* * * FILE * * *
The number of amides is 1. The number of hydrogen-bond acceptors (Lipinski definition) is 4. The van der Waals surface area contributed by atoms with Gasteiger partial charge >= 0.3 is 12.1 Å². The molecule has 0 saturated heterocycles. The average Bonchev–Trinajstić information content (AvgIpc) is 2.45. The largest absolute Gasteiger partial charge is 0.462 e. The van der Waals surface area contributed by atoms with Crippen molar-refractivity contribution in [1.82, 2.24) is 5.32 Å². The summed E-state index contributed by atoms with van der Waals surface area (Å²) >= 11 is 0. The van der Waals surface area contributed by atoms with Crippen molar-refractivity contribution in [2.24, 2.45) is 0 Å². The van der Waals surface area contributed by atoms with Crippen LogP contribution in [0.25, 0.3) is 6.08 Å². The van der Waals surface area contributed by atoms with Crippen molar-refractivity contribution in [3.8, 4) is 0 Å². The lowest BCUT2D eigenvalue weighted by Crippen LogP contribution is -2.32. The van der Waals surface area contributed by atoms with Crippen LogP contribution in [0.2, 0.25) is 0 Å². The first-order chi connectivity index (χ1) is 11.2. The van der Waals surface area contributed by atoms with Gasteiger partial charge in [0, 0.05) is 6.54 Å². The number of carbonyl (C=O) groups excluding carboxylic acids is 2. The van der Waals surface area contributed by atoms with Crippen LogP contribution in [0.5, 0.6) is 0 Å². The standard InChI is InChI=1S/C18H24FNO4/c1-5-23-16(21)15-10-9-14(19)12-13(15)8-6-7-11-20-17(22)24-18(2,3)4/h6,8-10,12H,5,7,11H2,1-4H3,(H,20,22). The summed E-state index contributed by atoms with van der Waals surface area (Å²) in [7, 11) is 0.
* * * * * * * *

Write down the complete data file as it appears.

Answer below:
The number of amides is 1. The number of hydrogen-bond acceptors (Lipinski definition) is 4. The van der Waals surface area contributed by atoms with Gasteiger partial charge >= 0.3 is 12.1 Å². The molecule has 0 saturated heterocycles. The average Bonchev–Trinajstić information content (AvgIpc) is 2.45. The largest absolute Gasteiger partial charge is 0.462 e. The van der Waals surface area contributed by atoms with Crippen molar-refractivity contribution in [1.82, 2.24) is 5.32 Å². The summed E-state index contributed by atoms with van der Waals surface area (Å²) >= 11 is 0. The van der Waals surface area contributed by atoms with Crippen molar-refractivity contribution in [2.24, 2.45) is 0 Å². The van der Waals surface area contributed by atoms with Crippen LogP contribution in [0.25, 0.3) is 6.08 Å². The van der Waals surface area contributed by atoms with Crippen molar-refractivity contribution in [3.8, 4) is 0 Å². The lowest BCUT2D eigenvalue weighted by Crippen LogP contribution is -2.32. The van der Waals surface area contributed by atoms with Crippen LogP contribution in [0.2, 0.25) is 0 Å². The first-order chi connectivity index (χ1) is 11.2. The van der Waals surface area contributed by atoms with Gasteiger partial charge in [0, 0.05) is 6.54 Å². The number of carbonyl (C=O) groups excluding carboxylic acids is 2. The van der Waals surface area contributed by atoms with Crippen LogP contribution in [0.5, 0.6) is 0 Å². The standard InChI is InChI=1S/C18H24FNO4/c1-5-23-16(21)15-10-9-14(19)12-13(15)8-6-7-11-20-17(22)24-18(2,3)4/h6,8-10,12H,5,7,11H2,1-4H3,(H,20,22). The summed E-state index contributed by atoms with van der Waals surface area (Å²) in [7, 11) is 0.